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September 2, 2013

9 questions about Syria you were too embarrassed to ask

(Continued)

WASHINGTON —

OK, now the theories for why Syria spiraled so wildly. The first is what you might call "sectarian re-balancing" or "the Fareed Zakaria case" for why Syria is imploding (he didn't invent this argument but is a major proponent). Syria has artificial borders that were created by European colonial powers, forcing together an amalgam of diverse religious and ethnic groups. Those powers also tended to promote a minority and rule through it, worsening preexisting sectarian tensions.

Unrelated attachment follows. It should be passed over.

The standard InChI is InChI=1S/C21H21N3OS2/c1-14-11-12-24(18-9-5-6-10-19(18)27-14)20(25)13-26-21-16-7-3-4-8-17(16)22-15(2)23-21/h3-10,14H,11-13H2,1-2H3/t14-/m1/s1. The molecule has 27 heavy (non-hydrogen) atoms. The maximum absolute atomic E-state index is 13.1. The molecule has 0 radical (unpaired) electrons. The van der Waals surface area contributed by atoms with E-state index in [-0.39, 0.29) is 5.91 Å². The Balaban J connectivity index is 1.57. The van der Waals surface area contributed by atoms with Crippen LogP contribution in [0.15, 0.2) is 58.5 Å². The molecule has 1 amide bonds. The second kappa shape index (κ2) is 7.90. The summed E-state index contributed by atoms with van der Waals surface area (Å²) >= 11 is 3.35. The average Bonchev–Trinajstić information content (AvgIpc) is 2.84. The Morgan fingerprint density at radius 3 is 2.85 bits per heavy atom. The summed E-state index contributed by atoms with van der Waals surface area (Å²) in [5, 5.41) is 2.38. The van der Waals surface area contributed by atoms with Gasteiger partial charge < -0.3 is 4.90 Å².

Zakaria's argument is that what we're seeing in Syria is in some ways the inevitable re-balancing of power along ethnic and religious lines. He compares it to the sectarian bloodbath in Iraq after the United States toppled Saddam Hussein, after which a long-oppressed majority retook power from, and violently punished, the former minority rulers. Most Syrians are Sunni Arabs, but the country is run by members of a minority sect known as Alawites (they're ethnic Arab but follow a smaller branch of Islam). The Alawite government rules through a repressive dictatorship and gives Alawites special privileges, which makes some Sunnis and other groups hate Alawites in general, which in turn makes Alawites fear that they'll be slaughtered en masse if Assad loses the war. (There are other minorities as well, such as ethnic Kurds and Christian Arabs; too much to cover in one explainer.) Also, lots of Syrian communities are already organized into ethnic or religious enclaves, which means that community militias are also sectarian militias. That would explain why so much of the killing in Syria has developed along sectarian lines. It would also suggest that there's not much anyone can do to end the killing because, in Zakaria's view, this is a painful but unstoppable process of re-balancing power.

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